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How did the games look through stats?

Tokyo 2020 OG numbers

Age at the Olympic Games
*on the blue side of the charts numbers should be considered positive numbers
5 years ago in Rio paddlers' age was more concentrated in the over 23 section, it is more evenly spread in Tokyo 2020. Especially in the women, as the three central sections have almost the same amount of paddlers. A significant amount of men, 28%, are in the oldest segment. 
Medal average is always between 27 and 29 years old.
Results by countries
Four more countries were present in Tokyo than in Rio 2016. Compared to Rio, two extra countries achieved a medal. Although, the countries that accessed a final (medalling or not) remained the same, 18. So there is more countries participating at the games, but the same number getting into the finals. Portugal, Russia and Switzerland changed their final spots in Rio 2016 with Ukraine, Netherlands and Sweden in 2021. That makes 21 different finalist countries between the two Olympic games combined.
5 teams made all the finals, and all of them medalling in at least one event.
 
Performance
The Olympic games is a special race in terms of number of participants, and one would say that performance density should be lower than normal ICF races. In order to find out, we've used the same system as previous bulletins, obtaining a reference across classes. In this case, 100% is the average of the best time of the course in MK1, WK1 and MC1 as they are the classes present in both Rio 2016 and Tokyo 2020, so we can compare them evenly.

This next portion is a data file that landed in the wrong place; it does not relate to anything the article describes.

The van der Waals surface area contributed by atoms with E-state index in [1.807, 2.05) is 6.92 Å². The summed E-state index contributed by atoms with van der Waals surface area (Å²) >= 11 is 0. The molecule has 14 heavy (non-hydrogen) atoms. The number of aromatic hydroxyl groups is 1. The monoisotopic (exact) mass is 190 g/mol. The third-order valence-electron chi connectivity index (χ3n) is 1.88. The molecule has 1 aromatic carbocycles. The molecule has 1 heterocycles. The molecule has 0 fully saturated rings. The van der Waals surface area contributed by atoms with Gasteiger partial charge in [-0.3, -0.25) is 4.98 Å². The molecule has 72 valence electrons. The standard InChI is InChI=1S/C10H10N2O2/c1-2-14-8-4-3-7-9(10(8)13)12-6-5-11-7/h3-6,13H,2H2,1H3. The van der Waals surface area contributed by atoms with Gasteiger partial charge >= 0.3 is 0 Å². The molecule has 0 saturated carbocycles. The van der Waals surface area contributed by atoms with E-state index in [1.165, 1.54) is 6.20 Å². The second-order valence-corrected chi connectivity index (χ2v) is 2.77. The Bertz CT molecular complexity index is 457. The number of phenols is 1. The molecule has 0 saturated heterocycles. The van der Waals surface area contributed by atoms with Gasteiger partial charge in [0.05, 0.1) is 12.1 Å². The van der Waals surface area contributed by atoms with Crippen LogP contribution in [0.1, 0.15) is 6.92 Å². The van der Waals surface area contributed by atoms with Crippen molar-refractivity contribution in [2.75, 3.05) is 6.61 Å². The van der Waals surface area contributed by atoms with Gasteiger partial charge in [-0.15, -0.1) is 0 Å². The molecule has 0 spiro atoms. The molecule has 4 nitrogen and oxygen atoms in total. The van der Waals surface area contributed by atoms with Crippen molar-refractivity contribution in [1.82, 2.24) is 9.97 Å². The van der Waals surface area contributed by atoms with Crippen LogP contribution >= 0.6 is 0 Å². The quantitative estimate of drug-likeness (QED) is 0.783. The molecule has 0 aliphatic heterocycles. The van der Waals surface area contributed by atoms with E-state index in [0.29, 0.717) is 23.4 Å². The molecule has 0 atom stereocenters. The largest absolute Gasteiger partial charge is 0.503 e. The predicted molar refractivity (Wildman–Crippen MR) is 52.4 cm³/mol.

Races used to establish an ICF races average were 2019 and 2020 World Cups excluding 2019 Tacen WCS.
We have compared performances at three break points of the races:
  • % necessary to win. 
  • % is necessary to get a medal.
  • % is necessary to get into the final.
Be aware that these are not absolute values, what we are really doing is establishing how hard it is to break these points compared with the best performances of the race. Having this in mind, if the best performances are relatively poor performances, it will affect the rest. But we consider that using a 100% made across classes should compensate 'anomalies' on best performances.

Said that, winning on M1K in Tokyo was harder than the previous games or the average ICF races, and quite the opposite for the bronze medal. Getting into final was a little easier, but harder than it was in Rio.

WK1 and MC1 in Tokyo presented a very similar race compared to the ICF average, and quite in line with Rio 2016.

WC1 was new on the Olympic program and data is showing that getting into medals required a significantly better performance than on the ICF average. Break point for getting into the final was as demanding as it is in a regular World Cup. 
How all this numbers apply to my work with a team?
Have a glimpse by using this web app for slalom analysis:
Analysis tool
Please, remember that we at slalomstats also can make reports for your team or federation, or at least automate them as you saw on the tool. Do not hesitate to contact us by email.

Finally, you have a lot more in our website:
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